I finally make it to Dad at mile 42. It is dark now and he has waited out in 30 degree temps for hours. He knows I am damaged but remembers our pep talk about not letting me drop and does all he can to help jolt me out of this coma. I feel vulnerable, weak and anemic. I bundle up and let him know I don’t think I can go further but I will try. “Please wait here for another hour, I am going to see if I can make it another mile or two, if not I’ll turn back.”
I death-march to the next aid station and at mile 46 at 10pm I drop. I sprawl down – freezing cold – on the hard pavement. Decrepit and defeated, I await a shuttle bus to take me back to Dad. The course had its way with me. It chewed me up and spit me out. I got knocked down in round 3 and I couldn’t even stay on my feet and make it halfway through the bout. My emotions and feelings are tangled up and churning but if I could reach in there and pull one out it would probably be reverence – for the course, for the mountains, and for those crazy bastards who are still charging up that next climb into sub-freezing temperatures under a star-speckled sky.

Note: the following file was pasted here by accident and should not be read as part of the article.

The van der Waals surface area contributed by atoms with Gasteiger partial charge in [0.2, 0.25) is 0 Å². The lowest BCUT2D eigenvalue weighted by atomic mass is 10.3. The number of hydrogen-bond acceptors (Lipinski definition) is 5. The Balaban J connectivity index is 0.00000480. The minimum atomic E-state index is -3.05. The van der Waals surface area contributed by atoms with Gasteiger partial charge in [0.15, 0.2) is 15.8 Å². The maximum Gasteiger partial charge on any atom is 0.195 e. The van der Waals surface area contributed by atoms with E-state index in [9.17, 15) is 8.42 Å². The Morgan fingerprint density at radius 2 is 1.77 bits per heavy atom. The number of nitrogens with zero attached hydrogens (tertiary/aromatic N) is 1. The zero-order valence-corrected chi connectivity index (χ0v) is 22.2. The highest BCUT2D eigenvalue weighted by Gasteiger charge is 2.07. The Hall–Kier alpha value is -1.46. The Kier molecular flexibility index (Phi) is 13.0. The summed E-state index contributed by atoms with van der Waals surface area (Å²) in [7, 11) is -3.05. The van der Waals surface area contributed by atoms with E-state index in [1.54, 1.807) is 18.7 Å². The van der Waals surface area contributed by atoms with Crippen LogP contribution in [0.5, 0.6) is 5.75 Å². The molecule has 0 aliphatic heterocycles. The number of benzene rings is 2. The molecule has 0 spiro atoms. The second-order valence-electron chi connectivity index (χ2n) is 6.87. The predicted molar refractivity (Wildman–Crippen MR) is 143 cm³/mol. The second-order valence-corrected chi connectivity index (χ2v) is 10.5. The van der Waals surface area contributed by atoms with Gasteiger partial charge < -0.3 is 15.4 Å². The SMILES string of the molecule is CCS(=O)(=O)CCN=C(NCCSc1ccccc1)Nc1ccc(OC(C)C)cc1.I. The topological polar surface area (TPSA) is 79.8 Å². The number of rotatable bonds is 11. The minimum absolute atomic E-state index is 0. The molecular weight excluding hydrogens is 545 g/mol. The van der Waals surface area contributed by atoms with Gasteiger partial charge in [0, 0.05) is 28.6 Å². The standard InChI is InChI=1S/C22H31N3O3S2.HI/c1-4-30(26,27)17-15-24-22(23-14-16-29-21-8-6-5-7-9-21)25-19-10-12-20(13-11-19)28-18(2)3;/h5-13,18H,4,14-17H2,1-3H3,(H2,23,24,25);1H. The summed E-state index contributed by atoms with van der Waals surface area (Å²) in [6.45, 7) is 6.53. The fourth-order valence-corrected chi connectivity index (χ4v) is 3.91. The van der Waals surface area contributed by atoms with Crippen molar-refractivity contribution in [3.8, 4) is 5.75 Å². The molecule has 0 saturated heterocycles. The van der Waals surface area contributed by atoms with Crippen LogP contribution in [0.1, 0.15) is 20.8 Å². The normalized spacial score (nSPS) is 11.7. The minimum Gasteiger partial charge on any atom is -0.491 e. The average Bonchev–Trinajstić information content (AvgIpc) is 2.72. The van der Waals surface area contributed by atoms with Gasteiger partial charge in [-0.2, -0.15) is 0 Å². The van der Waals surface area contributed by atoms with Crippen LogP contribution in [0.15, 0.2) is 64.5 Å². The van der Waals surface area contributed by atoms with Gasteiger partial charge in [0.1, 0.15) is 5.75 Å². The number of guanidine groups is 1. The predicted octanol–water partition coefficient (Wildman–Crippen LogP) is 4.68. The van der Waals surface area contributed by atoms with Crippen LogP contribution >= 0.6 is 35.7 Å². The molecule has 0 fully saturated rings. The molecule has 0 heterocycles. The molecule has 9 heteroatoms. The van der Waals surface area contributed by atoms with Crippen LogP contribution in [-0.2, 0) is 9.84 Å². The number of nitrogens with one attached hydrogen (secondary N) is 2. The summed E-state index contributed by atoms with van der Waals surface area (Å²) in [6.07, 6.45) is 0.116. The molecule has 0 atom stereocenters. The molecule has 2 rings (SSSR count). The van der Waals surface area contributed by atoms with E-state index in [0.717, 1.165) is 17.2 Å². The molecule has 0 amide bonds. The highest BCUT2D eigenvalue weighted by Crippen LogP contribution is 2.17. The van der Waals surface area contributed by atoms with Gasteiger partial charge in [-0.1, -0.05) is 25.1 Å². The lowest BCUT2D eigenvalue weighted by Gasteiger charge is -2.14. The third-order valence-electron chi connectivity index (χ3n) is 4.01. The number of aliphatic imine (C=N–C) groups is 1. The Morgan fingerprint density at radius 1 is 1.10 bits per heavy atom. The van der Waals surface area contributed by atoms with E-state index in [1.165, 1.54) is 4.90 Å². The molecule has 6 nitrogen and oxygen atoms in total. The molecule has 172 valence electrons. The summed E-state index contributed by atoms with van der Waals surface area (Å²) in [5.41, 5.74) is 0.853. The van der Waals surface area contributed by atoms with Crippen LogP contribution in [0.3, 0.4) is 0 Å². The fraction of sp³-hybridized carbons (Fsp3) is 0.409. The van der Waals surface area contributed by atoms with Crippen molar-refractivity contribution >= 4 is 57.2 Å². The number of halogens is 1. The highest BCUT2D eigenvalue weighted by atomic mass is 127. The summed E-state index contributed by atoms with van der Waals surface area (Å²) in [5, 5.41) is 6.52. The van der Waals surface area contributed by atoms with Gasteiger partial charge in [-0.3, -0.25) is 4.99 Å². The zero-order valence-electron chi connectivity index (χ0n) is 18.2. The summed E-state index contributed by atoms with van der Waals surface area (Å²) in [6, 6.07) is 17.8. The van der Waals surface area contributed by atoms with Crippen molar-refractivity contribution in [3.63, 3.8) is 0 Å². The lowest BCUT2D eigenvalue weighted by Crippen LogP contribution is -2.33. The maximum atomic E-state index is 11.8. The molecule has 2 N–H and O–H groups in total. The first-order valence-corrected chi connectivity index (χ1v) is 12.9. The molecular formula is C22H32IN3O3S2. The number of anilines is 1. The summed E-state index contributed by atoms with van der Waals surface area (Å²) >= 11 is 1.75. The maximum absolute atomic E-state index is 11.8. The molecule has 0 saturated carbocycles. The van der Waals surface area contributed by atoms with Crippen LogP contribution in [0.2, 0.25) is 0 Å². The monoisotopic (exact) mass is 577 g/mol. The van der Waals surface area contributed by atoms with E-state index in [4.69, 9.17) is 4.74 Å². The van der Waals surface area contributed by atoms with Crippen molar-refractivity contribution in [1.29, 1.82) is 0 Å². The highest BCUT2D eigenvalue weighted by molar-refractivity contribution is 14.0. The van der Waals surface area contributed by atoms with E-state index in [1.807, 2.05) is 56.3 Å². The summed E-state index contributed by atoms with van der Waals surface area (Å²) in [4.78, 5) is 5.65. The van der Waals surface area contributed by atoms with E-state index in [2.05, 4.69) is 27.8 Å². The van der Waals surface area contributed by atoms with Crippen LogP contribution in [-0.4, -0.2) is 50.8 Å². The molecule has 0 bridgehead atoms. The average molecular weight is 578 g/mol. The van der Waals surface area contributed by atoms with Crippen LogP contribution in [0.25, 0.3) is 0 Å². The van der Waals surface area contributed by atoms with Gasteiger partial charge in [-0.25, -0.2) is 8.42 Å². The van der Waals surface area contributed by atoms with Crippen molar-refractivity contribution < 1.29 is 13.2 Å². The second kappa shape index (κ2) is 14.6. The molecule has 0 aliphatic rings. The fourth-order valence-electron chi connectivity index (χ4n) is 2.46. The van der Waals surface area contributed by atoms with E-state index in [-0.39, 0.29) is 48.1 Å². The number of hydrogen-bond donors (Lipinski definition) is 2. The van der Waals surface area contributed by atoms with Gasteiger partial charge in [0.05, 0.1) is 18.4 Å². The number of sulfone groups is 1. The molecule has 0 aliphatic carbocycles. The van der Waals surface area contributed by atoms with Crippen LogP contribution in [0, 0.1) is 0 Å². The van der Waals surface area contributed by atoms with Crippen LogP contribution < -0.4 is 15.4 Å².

On the way back that night Dad stops to get some beers and we throw back a couple before we call it a day. The only other ultra I’ve dropped from was the only other ultra my Dad has been at. I think he’s under the impression that he’s a bad luck charm or something. But hey pops, I really don’t need ya there for when I finish. I need ya there for when I don’t.
We went on to have the best weekend we’ve had together in Steamboat Springs and Denver. We visited natural hot springs, drank at breweries, drank more everywhere else and pretended like we were twenty again. This, coming off the best weekend I’ve had with my Mom and Dad only a week earlier for my birthday, makes for a remarkable occasion. I’ll take it.
I came to find out roughly half of the runners dropped, including a majority of the elite guys. This small amount of consolation wasn’t due to others misfortune, but in knowing that I wasn’t alone. My pity party was a shared experience. That guy Jason Schlarb who gave me some coaching advice went on to win the race again in just over 18 hours. He let me know afterwards that on his first attempt of this race, he dropped. Well all right.
Oh yes, and the night after the race when my dad and I finally made it to our beds after a day of debauchery… I lay in bed, head slightly spinning, and pull out my phone.
Javalina 100 in six weeks – click.
(Cue Mario Bros. music)